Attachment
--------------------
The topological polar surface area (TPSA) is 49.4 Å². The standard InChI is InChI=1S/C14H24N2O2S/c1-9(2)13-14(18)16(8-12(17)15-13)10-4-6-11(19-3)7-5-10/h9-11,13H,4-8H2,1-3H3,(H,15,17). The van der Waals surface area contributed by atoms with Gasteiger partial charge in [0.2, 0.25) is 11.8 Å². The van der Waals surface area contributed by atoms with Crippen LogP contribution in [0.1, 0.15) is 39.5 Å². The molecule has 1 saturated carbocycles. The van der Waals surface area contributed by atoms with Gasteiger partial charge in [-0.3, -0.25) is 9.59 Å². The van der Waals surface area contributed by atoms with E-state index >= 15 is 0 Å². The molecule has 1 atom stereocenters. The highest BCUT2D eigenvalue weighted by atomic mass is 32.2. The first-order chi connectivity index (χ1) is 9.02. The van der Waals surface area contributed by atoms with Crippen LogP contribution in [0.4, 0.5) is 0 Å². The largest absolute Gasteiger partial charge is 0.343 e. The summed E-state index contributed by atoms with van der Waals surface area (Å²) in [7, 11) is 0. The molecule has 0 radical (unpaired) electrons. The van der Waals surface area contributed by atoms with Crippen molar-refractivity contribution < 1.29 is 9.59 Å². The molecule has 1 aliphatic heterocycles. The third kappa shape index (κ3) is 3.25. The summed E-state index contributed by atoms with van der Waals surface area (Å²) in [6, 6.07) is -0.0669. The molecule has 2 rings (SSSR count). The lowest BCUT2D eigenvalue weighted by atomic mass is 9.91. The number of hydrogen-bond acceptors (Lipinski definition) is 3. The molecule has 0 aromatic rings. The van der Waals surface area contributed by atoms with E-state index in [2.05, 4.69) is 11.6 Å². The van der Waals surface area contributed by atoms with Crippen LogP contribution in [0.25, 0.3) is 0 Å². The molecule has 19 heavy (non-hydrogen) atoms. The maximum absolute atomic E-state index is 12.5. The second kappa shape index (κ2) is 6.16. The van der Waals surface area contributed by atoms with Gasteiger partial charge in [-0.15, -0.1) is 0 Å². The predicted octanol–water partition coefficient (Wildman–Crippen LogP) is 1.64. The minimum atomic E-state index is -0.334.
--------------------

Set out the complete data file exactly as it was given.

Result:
The topological polar surface area (TPSA) is 49.4 Å². The standard InChI is InChI=1S/C14H24N2O2S/c1-9(2)13-14(18)16(8-12(17)15-13)10-4-6-11(19-3)7-5-10/h9-11,13H,4-8H2,1-3H3,(H,15,17). The van der Waals surface area contributed by atoms with Gasteiger partial charge in [0.2, 0.25) is 11.8 Å². The van der Waals surface area contributed by atoms with Crippen LogP contribution in [0.1, 0.15) is 39.5 Å². The molecule has 1 saturated carbocycles. The van der Waals surface area contributed by atoms with Gasteiger partial charge in [-0.3, -0.25) is 9.59 Å². The van der Waals surface area contributed by atoms with E-state index >= 15 is 0 Å². The molecule has 1 atom stereocenters. The highest BCUT2D eigenvalue weighted by atomic mass is 32.2. The first-order chi connectivity index (χ1) is 9.02. The van der Waals surface area contributed by atoms with Crippen LogP contribution in [0.4, 0.5) is 0 Å². The largest absolute Gasteiger partial charge is 0.343 e. The summed E-state index contributed by atoms with van der Waals surface area (Å²) in [7, 11) is 0. The molecule has 0 radical (unpaired) electrons. The van der Waals surface area contributed by atoms with Crippen molar-refractivity contribution < 1.29 is 9.59 Å². The molecule has 1 aliphatic heterocycles. The third kappa shape index (κ3) is 3.25. The summed E-state index contributed by atoms with van der Waals surface area (Å²) in [6, 6.07) is -0.0669. The molecule has 2 rings (SSSR count). The lowest BCUT2D eigenvalue weighted by atomic mass is 9.91. The number of hydrogen-bond acceptors (Lipinski definition) is 3. The molecule has 0 aromatic rings. The van der Waals surface area contributed by atoms with E-state index in [2.05, 4.69) is 11.6 Å². The van der Waals surface area contributed by atoms with Crippen LogP contribution in [0.25, 0.3) is 0 Å². The molecule has 19 heavy (non-hydrogen) atoms. The maximum absolute atomic E-state index is 12.5. The second kappa shape index (κ2) is 6.16. The van der Waals surface area contributed by atoms with Gasteiger partial charge in [-0.15, -0.1) is 0 Å². The predicted octanol–water partition coefficient (Wildman–Crippen LogP) is 1.64. The minimum atomic E-state index is -0.334.